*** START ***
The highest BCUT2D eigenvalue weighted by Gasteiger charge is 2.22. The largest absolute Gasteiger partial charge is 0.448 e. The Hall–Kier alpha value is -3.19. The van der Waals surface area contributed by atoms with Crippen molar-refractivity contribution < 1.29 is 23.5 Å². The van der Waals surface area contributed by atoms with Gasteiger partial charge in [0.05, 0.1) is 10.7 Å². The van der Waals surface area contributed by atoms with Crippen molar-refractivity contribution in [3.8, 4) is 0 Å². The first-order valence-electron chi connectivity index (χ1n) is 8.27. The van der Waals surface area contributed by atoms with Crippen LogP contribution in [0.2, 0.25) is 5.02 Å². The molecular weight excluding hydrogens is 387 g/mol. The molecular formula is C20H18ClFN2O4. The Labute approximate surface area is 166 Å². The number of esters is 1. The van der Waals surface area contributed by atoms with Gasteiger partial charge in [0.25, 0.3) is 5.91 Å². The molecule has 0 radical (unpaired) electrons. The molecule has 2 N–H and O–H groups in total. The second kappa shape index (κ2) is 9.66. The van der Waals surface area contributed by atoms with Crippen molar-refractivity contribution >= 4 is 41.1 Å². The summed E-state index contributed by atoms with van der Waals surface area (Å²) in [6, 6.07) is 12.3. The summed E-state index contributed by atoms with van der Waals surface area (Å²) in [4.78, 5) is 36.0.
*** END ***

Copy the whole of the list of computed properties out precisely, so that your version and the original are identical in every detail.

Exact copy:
The highest BCUT2D eigenvalue weighted by Gasteiger charge is 2.22. The largest absolute Gasteiger partial charge is 0.448 e. The Hall–Kier alpha value is -3.19. The van der Waals surface area contributed by atoms with Crippen molar-refractivity contribution < 1.29 is 23.5 Å². The van der Waals surface area contributed by atoms with Gasteiger partial charge in [0.05, 0.1) is 10.7 Å². The van der Waals surface area contributed by atoms with Crippen molar-refractivity contribution in [3.8, 4) is 0 Å². The first-order valence-electron chi connectivity index (χ1n) is 8.27. The van der Waals surface area contributed by atoms with Crippen LogP contribution in [0.2, 0.25) is 5.02 Å². The molecular weight excluding hydrogens is 387 g/mol. The molecular formula is C20H18ClFN2O4. The Labute approximate surface area is 166 Å². The number of esters is 1. The van der Waals surface area contributed by atoms with Gasteiger partial charge in [0.25, 0.3) is 5.91 Å². The molecule has 0 radical (unpaired) electrons. The molecule has 2 N–H and O–H groups in total. The second kappa shape index (κ2) is 9.66. The van der Waals surface area contributed by atoms with Crippen molar-refractivity contribution >= 4 is 41.1 Å². The summed E-state index contributed by atoms with van der Waals surface area (Å²) in [6, 6.07) is 12.3. The summed E-state index contributed by atoms with van der Waals surface area (Å²) in [4.78, 5) is 36.0.